Equities Grind Higher as the Economy Continues to Muddle Through

U.S. equities advanced last week, with the S&P 500 increasing 1.10%.1 For the month of July, the S&P gained 5.09%, and equities have increased 21.33% year to date.1 Second quarter earnings season is nearly complete, and there has not been a material change in estimated earnings for the balance of the year or 2014. Revenues were slightly ahead of expectations, and earnings per share were approximately 3% higher than expected, annualizing at about $110 per S&P 500 share.2

Waiting to Hit the Growth Accelerator

Earnings performance was skewed to financials that accounted for all of the earn- ings gains. The other 9 sectors combined had slightly negative earnings, according to FactSet analysis. Among the positive earnings surprises were cyclical sectors like technology, industrials and financials. Defensive sectors and those that generally benefit from inflation are not faring as well.2

We expect the U.S. economy to accelerate in the second half toward 2.5% to 3.0% GDP growth. We believe the labor market should continue to improve gradually as the number of employed workers increases at a rate similar to the first part of the year, despite the higher growth we anticipate. Consequently, we expect productivity to increase. Underlying inflation seems to have leveled out at a rate below the target of 2% set by the Federal Reserve. It appears QE3 will begin to gradually wind down after the September Fed meeting.

Weekly Top Themes

1. Real GDP for the second quarter was relatively weak at 1.7% with nominal GDP of 2.4%.3 We continue to believe that pent up demand in cyclical sectors and a decline in the negative effect of sequestration will help growth trends.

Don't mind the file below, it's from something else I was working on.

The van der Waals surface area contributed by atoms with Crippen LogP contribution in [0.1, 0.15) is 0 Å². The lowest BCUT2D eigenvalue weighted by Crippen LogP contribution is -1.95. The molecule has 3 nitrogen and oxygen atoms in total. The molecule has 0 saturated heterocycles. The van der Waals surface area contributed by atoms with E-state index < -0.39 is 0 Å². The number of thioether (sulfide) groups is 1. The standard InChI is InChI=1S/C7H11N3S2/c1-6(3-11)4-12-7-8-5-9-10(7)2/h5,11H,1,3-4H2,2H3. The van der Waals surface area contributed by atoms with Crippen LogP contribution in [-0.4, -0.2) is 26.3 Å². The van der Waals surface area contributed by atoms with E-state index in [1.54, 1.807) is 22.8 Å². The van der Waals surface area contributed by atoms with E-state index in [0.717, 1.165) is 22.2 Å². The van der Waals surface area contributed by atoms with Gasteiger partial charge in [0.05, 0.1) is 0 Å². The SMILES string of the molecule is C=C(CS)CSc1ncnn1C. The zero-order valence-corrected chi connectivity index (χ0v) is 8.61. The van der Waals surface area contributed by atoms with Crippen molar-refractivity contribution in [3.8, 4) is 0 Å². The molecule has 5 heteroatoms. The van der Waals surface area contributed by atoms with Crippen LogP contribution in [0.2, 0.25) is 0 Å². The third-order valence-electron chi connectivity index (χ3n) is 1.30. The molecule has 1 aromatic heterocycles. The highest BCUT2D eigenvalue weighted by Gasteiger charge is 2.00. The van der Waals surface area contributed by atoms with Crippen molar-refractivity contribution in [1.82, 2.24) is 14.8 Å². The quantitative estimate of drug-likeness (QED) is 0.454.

2. July monthly payroll employment disappointed versus expectations

with an increase of 162,000 jobs.4 Previous data were revised lower, and the

unemployment rate declined only because the employment participation rate

dropped. Since QE3 started, the monthly average payroll growth has been

roughly 200,000.

3. The July ISM Manufacturing survey reported its biggest one month increase since 1996.5 Domestic final demand, particularly housing-related issues, were the biggest areas of strength.

4. The Case-Shiller home price index is now up nearly 15% from its low in March 2012.6 The overall figure follows from the recently reported 1.1% increase in May (10-city composite, seasonally-adjusted).

5. The race to succeed Fed Chairman Ben Bernanke is led by Janet Yellen and Larry Summers. It is unlikely either will suggest premature Fed tightening. Yellen could be the candidate of continuity and stability. Summers may be seen as the change candidate, with greater uncertainty regarding policy.

The Big Picture

We advocate a moderately pro-growth portfolio underpinned by a slowly improv- ing global economy and reflationary policy support from G7 central banks. Equities should be beneficiaries of growth and reflation tailwinds as earnings advance and investors gradually add risk exposure after a period of conservatively- based portfolio composition. In fixed income, yields should slowly trend higher in response to better growth conditions, resulting in poor total returns, with risks pre- dominantly to the bearish side. The ongoing reversal in the prior commodity boom points to further price weakness until global growth is strengthened materially.

In our view, investors should consider an overweight stance on equities. Equities are poised to benefit from improving earnings, while rising yields imply a modest